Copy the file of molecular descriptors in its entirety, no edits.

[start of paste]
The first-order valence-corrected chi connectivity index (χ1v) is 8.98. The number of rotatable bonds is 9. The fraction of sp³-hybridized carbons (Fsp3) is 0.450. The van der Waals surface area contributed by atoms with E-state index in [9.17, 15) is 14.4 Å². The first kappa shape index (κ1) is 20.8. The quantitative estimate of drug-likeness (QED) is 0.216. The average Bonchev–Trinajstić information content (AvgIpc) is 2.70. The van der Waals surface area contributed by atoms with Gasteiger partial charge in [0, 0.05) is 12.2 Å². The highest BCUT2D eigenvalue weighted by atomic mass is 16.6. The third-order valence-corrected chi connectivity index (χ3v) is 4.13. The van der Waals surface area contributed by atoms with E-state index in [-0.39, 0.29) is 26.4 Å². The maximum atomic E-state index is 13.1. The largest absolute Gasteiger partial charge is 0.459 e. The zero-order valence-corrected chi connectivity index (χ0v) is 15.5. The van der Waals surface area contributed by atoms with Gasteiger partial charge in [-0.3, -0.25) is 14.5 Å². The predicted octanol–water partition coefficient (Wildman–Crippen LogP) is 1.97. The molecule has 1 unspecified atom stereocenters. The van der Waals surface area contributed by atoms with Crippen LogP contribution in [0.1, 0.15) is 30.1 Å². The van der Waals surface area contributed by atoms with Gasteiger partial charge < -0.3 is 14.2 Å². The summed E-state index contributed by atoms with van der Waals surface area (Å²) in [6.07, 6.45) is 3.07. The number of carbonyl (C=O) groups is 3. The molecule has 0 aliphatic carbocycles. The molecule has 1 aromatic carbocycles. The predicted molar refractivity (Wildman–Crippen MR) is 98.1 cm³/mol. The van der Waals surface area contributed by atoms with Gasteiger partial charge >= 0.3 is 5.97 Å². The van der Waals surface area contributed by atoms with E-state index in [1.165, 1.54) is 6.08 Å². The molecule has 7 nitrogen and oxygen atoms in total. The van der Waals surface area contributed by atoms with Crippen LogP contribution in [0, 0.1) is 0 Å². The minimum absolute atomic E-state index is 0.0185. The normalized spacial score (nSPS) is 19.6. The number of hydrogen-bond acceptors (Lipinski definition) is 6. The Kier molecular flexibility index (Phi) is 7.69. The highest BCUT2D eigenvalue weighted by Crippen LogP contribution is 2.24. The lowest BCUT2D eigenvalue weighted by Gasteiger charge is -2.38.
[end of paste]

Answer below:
The first-order valence-corrected chi connectivity index (χ1v) is 8.98. The number of rotatable bonds is 9. The fraction of sp³-hybridized carbons (Fsp3) is 0.450. The van der Waals surface area contributed by atoms with E-state index in [9.17, 15) is 14.4 Å². The first kappa shape index (κ1) is 20.8. The quantitative estimate of drug-likeness (QED) is 0.216. The average Bonchev–Trinajstić information content (AvgIpc) is 2.70. The van der Waals surface area contributed by atoms with Gasteiger partial charge in [0, 0.05) is 12.2 Å². The highest BCUT2D eigenvalue weighted by atomic mass is 16.6. The third-order valence-corrected chi connectivity index (χ3v) is 4.13. The van der Waals surface area contributed by atoms with E-state index in [-0.39, 0.29) is 26.4 Å². The maximum atomic E-state index is 13.1. The largest absolute Gasteiger partial charge is 0.459 e. The zero-order valence-corrected chi connectivity index (χ0v) is 15.5. The van der Waals surface area contributed by atoms with Gasteiger partial charge in [-0.3, -0.25) is 14.5 Å². The predicted octanol–water partition coefficient (Wildman–Crippen LogP) is 1.97. The molecule has 1 unspecified atom stereocenters. The van der Waals surface area contributed by atoms with Crippen LogP contribution in [0.1, 0.15) is 30.1 Å². The van der Waals surface area contributed by atoms with Gasteiger partial charge < -0.3 is 14.2 Å². The summed E-state index contributed by atoms with van der Waals surface area (Å²) in [6.07, 6.45) is 3.07. The number of carbonyl (C=O) groups is 3. The molecule has 0 aliphatic carbocycles. The molecule has 1 aromatic carbocycles. The predicted molar refractivity (Wildman–Crippen MR) is 98.1 cm³/mol. The van der Waals surface area contributed by atoms with Gasteiger partial charge >= 0.3 is 5.97 Å². The van der Waals surface area contributed by atoms with E-state index in [1.165, 1.54) is 6.08 Å². The molecule has 7 nitrogen and oxygen atoms in total. The van der Waals surface area contributed by atoms with Crippen LogP contribution in [0, 0.1) is 0 Å². The minimum absolute atomic E-state index is 0.0185. The normalized spacial score (nSPS) is 19.6. The number of hydrogen-bond acceptors (Lipinski definition) is 6. The Kier molecular flexibility index (Phi) is 7.69. The highest BCUT2D eigenvalue weighted by Crippen LogP contribution is 2.24. The lowest BCUT2D eigenvalue weighted by Gasteiger charge is -2.38.